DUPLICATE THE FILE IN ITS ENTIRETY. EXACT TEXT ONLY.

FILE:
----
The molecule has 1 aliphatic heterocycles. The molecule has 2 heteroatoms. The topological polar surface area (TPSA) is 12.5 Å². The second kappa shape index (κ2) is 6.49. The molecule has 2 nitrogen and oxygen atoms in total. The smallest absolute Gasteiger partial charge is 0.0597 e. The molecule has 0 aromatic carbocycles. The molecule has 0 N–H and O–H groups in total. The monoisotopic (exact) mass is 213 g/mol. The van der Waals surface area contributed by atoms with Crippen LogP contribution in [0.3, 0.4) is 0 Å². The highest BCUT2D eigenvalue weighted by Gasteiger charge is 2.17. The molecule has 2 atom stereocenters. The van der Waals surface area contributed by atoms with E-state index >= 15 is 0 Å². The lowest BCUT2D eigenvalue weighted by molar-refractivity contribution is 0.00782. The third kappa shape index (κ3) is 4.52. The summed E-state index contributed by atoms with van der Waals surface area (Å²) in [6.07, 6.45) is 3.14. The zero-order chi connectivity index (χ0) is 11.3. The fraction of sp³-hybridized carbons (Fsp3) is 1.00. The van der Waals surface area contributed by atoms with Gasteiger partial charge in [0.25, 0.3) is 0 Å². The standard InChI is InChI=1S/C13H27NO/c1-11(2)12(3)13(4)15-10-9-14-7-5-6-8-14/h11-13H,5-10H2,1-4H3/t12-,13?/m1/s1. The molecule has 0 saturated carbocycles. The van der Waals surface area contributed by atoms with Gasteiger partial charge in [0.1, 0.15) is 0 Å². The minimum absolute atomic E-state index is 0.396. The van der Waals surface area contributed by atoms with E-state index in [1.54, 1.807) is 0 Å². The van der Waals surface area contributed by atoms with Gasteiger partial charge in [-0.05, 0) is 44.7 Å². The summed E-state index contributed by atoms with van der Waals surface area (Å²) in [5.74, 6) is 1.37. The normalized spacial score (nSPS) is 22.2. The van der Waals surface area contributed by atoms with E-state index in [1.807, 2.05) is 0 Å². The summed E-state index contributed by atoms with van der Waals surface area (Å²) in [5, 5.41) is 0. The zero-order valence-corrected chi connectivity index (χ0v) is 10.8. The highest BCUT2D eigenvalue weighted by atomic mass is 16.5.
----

The molecule has 1 aliphatic heterocycles. The molecule has 2 heteroatoms. The topological polar surface area (TPSA) is 12.5 Å². The second kappa shape index (κ2) is 6.49. The molecule has 2 nitrogen and oxygen atoms in total. The smallest absolute Gasteiger partial charge is 0.0597 e. The molecule has 0 aromatic carbocycles. The molecule has 0 N–H and O–H groups in total. The monoisotopic (exact) mass is 213 g/mol. The van der Waals surface area contributed by atoms with Crippen LogP contribution in [0.3, 0.4) is 0 Å². The highest BCUT2D eigenvalue weighted by Gasteiger charge is 2.17. The molecule has 2 atom stereocenters. The van der Waals surface area contributed by atoms with E-state index >= 15 is 0 Å². The lowest BCUT2D eigenvalue weighted by molar-refractivity contribution is 0.00782. The third kappa shape index (κ3) is 4.52. The summed E-state index contributed by atoms with van der Waals surface area (Å²) in [6.07, 6.45) is 3.14. The zero-order chi connectivity index (χ0) is 11.3. The fraction of sp³-hybridized carbons (Fsp3) is 1.00. The van der Waals surface area contributed by atoms with Gasteiger partial charge in [0.25, 0.3) is 0 Å². The standard InChI is InChI=1S/C13H27NO/c1-11(2)12(3)13(4)15-10-9-14-7-5-6-8-14/h11-13H,5-10H2,1-4H3/t12-,13?/m1/s1. The molecule has 0 saturated carbocycles. The van der Waals surface area contributed by atoms with Gasteiger partial charge in [0.1, 0.15) is 0 Å². The minimum absolute atomic E-state index is 0.396. The van der Waals surface area contributed by atoms with E-state index in [1.54, 1.807) is 0 Å². The van der Waals surface area contributed by atoms with Gasteiger partial charge in [-0.05, 0) is 44.7 Å². The summed E-state index contributed by atoms with van der Waals surface area (Å²) in [5.74, 6) is 1.37. The normalized spacial score (nSPS) is 22.2. The van der Waals surface area contributed by atoms with E-state index in [1.807, 2.05) is 0 Å². The summed E-state index contributed by atoms with van der Waals surface area (Å²) in [5, 5.41) is 0. The zero-order valence-corrected chi connectivity index (χ0v) is 10.8. The highest BCUT2D eigenvalue weighted by atomic mass is 16.5.